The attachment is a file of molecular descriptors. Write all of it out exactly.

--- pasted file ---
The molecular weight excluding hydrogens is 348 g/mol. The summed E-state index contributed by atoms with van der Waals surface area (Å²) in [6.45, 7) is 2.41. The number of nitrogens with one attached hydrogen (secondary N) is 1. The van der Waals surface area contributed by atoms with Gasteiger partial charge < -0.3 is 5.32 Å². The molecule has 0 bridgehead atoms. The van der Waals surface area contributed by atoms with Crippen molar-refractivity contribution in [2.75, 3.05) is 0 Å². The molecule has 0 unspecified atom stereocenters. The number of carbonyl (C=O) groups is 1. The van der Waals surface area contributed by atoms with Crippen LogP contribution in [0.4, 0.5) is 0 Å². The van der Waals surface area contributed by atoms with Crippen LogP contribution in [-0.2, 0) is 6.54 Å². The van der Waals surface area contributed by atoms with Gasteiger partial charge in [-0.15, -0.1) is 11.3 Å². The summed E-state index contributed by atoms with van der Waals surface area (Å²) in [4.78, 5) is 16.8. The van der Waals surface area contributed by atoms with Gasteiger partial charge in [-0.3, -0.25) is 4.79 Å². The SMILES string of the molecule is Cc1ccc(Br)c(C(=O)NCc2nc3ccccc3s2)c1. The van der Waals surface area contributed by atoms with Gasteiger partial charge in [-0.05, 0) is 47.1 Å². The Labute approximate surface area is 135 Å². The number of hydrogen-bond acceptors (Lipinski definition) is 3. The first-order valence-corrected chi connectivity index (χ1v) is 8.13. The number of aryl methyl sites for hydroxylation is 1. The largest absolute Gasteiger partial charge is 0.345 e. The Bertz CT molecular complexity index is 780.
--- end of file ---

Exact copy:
The molecular weight excluding hydrogens is 348 g/mol. The summed E-state index contributed by atoms with van der Waals surface area (Å²) in [6.45, 7) is 2.41. The number of nitrogens with one attached hydrogen (secondary N) is 1. The van der Waals surface area contributed by atoms with Gasteiger partial charge < -0.3 is 5.32 Å². The molecule has 0 bridgehead atoms. The van der Waals surface area contributed by atoms with Crippen molar-refractivity contribution in [2.75, 3.05) is 0 Å². The molecule has 0 unspecified atom stereocenters. The number of carbonyl (C=O) groups is 1. The van der Waals surface area contributed by atoms with Crippen LogP contribution in [0.4, 0.5) is 0 Å². The van der Waals surface area contributed by atoms with Crippen LogP contribution in [-0.2, 0) is 6.54 Å². The van der Waals surface area contributed by atoms with Gasteiger partial charge in [-0.15, -0.1) is 11.3 Å². The summed E-state index contributed by atoms with van der Waals surface area (Å²) in [4.78, 5) is 16.8. The van der Waals surface area contributed by atoms with Gasteiger partial charge in [-0.3, -0.25) is 4.79 Å². The SMILES string of the molecule is Cc1ccc(Br)c(C(=O)NCc2nc3ccccc3s2)c1. The van der Waals surface area contributed by atoms with Gasteiger partial charge in [-0.05, 0) is 47.1 Å². The Labute approximate surface area is 135 Å². The number of hydrogen-bond acceptors (Lipinski definition) is 3. The first-order valence-corrected chi connectivity index (χ1v) is 8.13. The number of aryl methyl sites for hydroxylation is 1. The largest absolute Gasteiger partial charge is 0.345 e. The Bertz CT molecular complexity index is 780.